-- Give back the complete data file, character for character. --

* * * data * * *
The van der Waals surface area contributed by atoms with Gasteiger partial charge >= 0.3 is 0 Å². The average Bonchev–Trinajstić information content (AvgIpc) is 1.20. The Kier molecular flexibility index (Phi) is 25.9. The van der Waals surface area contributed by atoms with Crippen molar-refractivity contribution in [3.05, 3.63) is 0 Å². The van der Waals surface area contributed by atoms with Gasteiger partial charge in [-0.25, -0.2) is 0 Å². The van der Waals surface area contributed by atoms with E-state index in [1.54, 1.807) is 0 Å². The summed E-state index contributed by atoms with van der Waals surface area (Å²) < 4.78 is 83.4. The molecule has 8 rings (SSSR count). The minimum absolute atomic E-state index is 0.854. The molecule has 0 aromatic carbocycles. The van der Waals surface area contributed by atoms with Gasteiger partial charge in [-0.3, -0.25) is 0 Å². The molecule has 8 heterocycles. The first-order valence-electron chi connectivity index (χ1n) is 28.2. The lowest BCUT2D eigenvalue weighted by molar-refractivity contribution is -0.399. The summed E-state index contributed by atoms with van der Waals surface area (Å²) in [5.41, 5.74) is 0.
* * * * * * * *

The van der Waals surface area contributed by atoms with Gasteiger partial charge >= 0.3 is 0 Å². The average Bonchev–Trinajstić information content (AvgIpc) is 1.20. The Kier molecular flexibility index (Phi) is 25.9. The van der Waals surface area contributed by atoms with Crippen molar-refractivity contribution in [3.05, 3.63) is 0 Å². The van der Waals surface area contributed by atoms with Gasteiger partial charge in [-0.25, -0.2) is 0 Å². The van der Waals surface area contributed by atoms with E-state index in [1.54, 1.807) is 0 Å². The summed E-state index contributed by atoms with van der Waals surface area (Å²) < 4.78 is 83.4. The molecule has 8 rings (SSSR count). The minimum absolute atomic E-state index is 0.854. The molecule has 0 aromatic carbocycles. The van der Waals surface area contributed by atoms with Gasteiger partial charge in [-0.3, -0.25) is 0 Å². The molecule has 8 heterocycles. The first-order valence-electron chi connectivity index (χ1n) is 28.2. The lowest BCUT2D eigenvalue weighted by molar-refractivity contribution is -0.399. The summed E-state index contributed by atoms with van der Waals surface area (Å²) in [5.41, 5.74) is 0.